It's a trick question. Pilish is not really a language but a form. Pilish is any text that incorporates words that match the digits of pi. There are poems in Pilish, novellas in Pilish, and translations into Pilish. Check out an excerpt from The Raven.
The digits of pi are as follows: 3.14159265358979323846264338327950288419 . . .
It just goes on forever, meaning that the language of Pilish need not be constrained - other than in the obvious way. Pilish simply means writing a novel in which each word matches its letters to its corresponding digit of pi. The first word has to have three letters, the second word has to have one letter, the third word has to have four letters, and so on.
How long can Pilish last? Michael Keith wrote a 10,000-word novella, Not A Wake, in Pilish. He has also translated original works into Pilish. His translation of The Raven, by Edgar Allan Poe, is very good.
Near a Raven
Midnights so dreary, tired and weary.
Silently pondering volumes extolling all by-now obsolete lore.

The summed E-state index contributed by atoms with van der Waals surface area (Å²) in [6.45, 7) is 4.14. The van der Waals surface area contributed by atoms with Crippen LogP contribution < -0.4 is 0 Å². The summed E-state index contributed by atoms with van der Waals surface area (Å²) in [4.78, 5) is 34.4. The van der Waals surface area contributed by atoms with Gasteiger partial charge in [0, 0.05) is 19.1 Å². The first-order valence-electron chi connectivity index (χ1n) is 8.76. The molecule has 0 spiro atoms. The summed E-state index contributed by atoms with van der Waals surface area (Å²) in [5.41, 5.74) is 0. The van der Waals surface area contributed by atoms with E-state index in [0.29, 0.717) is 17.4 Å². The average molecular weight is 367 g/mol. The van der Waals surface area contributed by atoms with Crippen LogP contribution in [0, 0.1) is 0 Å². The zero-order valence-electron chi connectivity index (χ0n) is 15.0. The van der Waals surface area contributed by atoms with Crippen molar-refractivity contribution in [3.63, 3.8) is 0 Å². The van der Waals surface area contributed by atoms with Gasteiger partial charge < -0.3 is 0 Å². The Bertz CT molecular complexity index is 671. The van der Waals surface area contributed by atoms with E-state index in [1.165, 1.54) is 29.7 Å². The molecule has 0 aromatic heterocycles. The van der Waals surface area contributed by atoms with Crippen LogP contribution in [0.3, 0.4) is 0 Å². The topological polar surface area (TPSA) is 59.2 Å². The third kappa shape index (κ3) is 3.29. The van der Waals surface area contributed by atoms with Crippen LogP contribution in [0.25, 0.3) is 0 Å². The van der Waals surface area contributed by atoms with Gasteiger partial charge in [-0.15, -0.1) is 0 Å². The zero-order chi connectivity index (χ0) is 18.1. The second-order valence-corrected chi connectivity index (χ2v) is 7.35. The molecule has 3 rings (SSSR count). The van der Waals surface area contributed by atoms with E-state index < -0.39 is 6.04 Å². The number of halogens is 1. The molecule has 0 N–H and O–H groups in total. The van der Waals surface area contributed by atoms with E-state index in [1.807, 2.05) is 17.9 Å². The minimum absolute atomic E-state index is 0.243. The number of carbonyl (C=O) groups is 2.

During my rather long nap - the weirdest tap!
An ominous vibrating sound disturbing my chamber's antedoor.
"This", I whispered quietly, "I ignore".
Please note that the title is part of the Pilish.
As for accidental Pilish, Nick Fitzgerald scanned Project Gutenberg and found only a smattering of Pilish among the texts. The longest phrases in Pilish were eight words long. The best of these was from Captain Cook's journal, when he wrote, "And I have a great Objection to firing with powder only amongst People who know not the difference, for by this they would learn to despise fire Arms and think their own Arms superior, and if ever such an Opinion prevailed they would certainly attack you, the Event of which might prove as unfavorable to you as them." The first eight words are Pilish.
I wonder what would happen if someone made the effort to speak in Pilish. Since the first digit, 3, corresponds with "yes," they would probably find themselves acceding to many things without making any further comment.